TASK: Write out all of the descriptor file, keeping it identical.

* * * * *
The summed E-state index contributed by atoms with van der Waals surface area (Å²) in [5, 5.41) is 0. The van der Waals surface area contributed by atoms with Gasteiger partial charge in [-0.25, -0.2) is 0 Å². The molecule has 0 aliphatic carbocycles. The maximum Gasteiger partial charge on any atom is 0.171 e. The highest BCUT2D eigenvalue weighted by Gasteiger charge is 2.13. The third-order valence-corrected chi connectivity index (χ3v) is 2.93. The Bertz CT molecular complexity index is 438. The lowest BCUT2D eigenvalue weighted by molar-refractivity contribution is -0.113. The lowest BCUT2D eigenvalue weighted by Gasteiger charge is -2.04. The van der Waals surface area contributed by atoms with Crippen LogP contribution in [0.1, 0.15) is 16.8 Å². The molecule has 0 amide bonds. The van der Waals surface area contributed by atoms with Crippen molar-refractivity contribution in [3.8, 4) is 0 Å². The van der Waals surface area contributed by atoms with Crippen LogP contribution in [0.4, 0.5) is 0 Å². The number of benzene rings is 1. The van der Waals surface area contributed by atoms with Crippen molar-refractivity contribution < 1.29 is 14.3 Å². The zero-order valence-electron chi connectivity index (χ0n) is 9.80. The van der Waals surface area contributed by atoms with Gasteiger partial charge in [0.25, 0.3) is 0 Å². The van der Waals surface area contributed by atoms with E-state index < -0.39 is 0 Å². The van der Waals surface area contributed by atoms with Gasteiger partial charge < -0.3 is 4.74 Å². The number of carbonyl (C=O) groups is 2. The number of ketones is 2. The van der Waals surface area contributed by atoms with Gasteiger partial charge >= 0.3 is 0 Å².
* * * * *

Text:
The summed E-state index contributed by atoms with van der Waals surface area (Å²) in [5, 5.41) is 0. The van der Waals surface area contributed by atoms with Gasteiger partial charge in [-0.25, -0.2) is 0 Å². The molecule has 0 aliphatic carbocycles. The maximum Gasteiger partial charge on any atom is 0.171 e. The highest BCUT2D eigenvalue weighted by Gasteiger charge is 2.13. The third-order valence-corrected chi connectivity index (χ3v) is 2.93. The Bertz CT molecular complexity index is 438. The lowest BCUT2D eigenvalue weighted by molar-refractivity contribution is -0.113. The lowest BCUT2D eigenvalue weighted by Gasteiger charge is -2.04. The van der Waals surface area contributed by atoms with Crippen LogP contribution in [0.1, 0.15) is 16.8 Å². The molecule has 0 amide bonds. The van der Waals surface area contributed by atoms with Crippen molar-refractivity contribution in [3.8, 4) is 0 Å². The van der Waals surface area contributed by atoms with Crippen LogP contribution in [0.4, 0.5) is 0 Å². The number of benzene rings is 1. The van der Waals surface area contributed by atoms with Crippen molar-refractivity contribution < 1.29 is 14.3 Å². The zero-order valence-electron chi connectivity index (χ0n) is 9.80. The van der Waals surface area contributed by atoms with Gasteiger partial charge in [0.25, 0.3) is 0 Å². The van der Waals surface area contributed by atoms with E-state index < -0.39 is 0 Å². The van der Waals surface area contributed by atoms with Gasteiger partial charge < -0.3 is 4.74 Å². The number of carbonyl (C=O) groups is 2. The number of ketones is 2. The van der Waals surface area contributed by atoms with Gasteiger partial charge >= 0.3 is 0 Å².